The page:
Garima Vasishtha


Nowcasting BRIC+M in Real Time

Emerging-market economies have become increasingly important in driving global GDP growth over the past 10 to 15 years. This has made timely and accurate assessment of current and future economic activity in emerging markets important for policy-makers not only in these countries but also in advanced economies.

What Drives Bank-Intermediated Trade Finance? Evidence from Cross-Country Analysis

Staff Working Paper 2015-8 Jose Maria Serena, Garima Vasishtha
Empirical work on the underlying causes of the recent dislocations in bank-intermediated trade finance has been limited by the poor availability of hard data. This paper analyzes the key determinants of bank-intermediated trade finance using a novel data set covering ten banking jurisdictions.

The Impact of U.S. Monetary Policy Normalization on Capital Flows to Emerging-Market Economies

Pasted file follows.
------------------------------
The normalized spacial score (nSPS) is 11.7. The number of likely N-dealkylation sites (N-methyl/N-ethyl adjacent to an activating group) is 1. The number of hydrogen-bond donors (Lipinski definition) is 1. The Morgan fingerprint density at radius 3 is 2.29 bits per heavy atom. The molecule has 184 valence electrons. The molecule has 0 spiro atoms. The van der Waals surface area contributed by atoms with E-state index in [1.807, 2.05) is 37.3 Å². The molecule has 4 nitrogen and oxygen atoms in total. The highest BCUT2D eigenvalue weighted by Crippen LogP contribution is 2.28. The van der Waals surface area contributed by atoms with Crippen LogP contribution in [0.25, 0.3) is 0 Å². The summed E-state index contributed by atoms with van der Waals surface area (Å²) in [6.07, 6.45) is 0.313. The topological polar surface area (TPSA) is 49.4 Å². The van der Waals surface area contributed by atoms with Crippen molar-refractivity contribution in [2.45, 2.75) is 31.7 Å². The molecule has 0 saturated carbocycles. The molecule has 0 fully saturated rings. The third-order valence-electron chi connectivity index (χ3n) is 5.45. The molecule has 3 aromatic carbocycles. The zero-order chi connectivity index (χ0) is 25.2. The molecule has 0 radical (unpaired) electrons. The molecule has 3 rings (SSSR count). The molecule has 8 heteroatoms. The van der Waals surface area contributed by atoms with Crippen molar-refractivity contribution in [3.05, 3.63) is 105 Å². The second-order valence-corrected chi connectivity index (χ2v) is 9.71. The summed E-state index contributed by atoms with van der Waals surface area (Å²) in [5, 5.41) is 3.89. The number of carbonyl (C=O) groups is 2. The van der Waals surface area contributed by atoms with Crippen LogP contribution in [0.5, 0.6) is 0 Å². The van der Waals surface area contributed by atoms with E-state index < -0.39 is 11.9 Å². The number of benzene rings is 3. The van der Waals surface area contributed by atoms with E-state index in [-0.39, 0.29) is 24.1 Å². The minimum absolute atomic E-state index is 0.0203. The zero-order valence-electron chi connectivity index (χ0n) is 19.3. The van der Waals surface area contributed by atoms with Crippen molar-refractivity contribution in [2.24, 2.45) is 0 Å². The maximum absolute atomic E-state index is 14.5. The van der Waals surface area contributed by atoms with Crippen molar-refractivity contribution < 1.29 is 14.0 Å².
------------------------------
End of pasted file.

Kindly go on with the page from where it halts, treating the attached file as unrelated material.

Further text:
Staff Working Paper 2014-53 Tatjana Dahlhaus, Garima Vasishtha
The Federal Reserve’s path for withdrawal of monetary stimulus and eventually increasing interest rates could have substantial repercussions for capital flows to emerging-market economies (EMEs).
November 13, 2014

Spillover Effects of Quantitative Easing on Emerging-Market Economies

While quantitative easing (QE) in the United States likely increased capital flows to emerging-market economies (EMEs), putting upward pressure on asset prices and exchange rates, diverging fundamentals between advanced economies and EMEs were also important drivers. Evidence suggests that the benefits of QE to EMEs, in higher global demand and increased confidence, appear to outweigh the costs. When advanced economies begin to normalize monetary policy, the best defence for EMEs against any potential instability is likely to be further strengthening of their macroeconomic and financial policy frameworks.

Growth in Emerging Market Economies and the Commodity Boom of 2003–2008: Evidence from Growth Forecast Revisions

Staff Working Paper 2012-8 Elif Arbatli, Garima Vasishtha
Demand for industrial raw materials from emerging economies, particularly emerging Asia, is widely believed to have fueled the surge in oil and industrial commodity prices during 2002-2008. The paper first presents a simple storage model in which commodity prices respond to market participant’s changing expectations of the future macroeconomic environment.

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